Out earning my spouse was not the primary cause of our divorce. However, it did play a significant role. I share this story because I understand now that it’s okay it didn’t turn out picture perfect. I see so many great women who have supportive husbands cheering them on, helping them succeed and being the rock of their relationships in a million other ways and that is amazing. I also know that success can come to those of us who don’t have that either. Success can be achieved professionally even if the situation personally is less than ideal. I tell my story so you can prepare yourself if you start to see those warning signs in your relationship. I had not disclosed any raise or promotion in my working career for almost eight years before our divorce. The difference between the last salary he laughed at me for making and what I was making when we signed divorce papers was substantial.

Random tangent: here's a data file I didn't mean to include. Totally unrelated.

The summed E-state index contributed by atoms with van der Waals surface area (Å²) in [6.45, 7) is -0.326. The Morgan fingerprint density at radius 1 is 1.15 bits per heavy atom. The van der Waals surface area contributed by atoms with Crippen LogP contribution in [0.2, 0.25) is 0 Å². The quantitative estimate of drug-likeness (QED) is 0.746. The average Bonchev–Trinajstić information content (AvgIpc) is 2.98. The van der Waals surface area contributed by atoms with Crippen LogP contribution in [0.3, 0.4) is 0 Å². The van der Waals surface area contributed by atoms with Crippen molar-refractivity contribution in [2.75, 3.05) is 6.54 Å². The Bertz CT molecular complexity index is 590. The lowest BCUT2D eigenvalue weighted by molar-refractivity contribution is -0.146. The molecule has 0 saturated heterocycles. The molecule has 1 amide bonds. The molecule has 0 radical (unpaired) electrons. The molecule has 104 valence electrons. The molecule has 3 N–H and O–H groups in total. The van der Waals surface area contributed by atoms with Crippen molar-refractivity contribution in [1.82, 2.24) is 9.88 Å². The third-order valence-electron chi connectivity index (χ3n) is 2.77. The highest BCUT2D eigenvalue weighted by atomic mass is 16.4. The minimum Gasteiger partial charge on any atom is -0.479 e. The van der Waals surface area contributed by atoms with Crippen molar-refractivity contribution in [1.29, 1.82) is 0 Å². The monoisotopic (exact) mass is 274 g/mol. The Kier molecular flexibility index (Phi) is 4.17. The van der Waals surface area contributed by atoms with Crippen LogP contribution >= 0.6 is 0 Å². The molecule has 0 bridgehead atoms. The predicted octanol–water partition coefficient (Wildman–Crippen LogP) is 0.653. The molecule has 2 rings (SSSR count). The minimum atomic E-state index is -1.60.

Don’t allow another person, whether you love them or not, force you to feel small. Women are wired to want security, safety and nurturing, but we can also be driven, ambitious and strong. It took me way too long to realize that I didn’t have to sacrifice one for the other. I can provide the safety net for myself now, which is a different type of satisfying. I am not advocating divorce or staying single forever. I am simply advocating for you to know that breadwinning comes with a host of emotional complications you need to be prepared to manage in your personal life. Have the conversations early on in a relationship. Find out if your significant other can handle if you ever make more than him or her. We never had the conversation because we never thought it would be a reality. That was a mistake on both of our parts.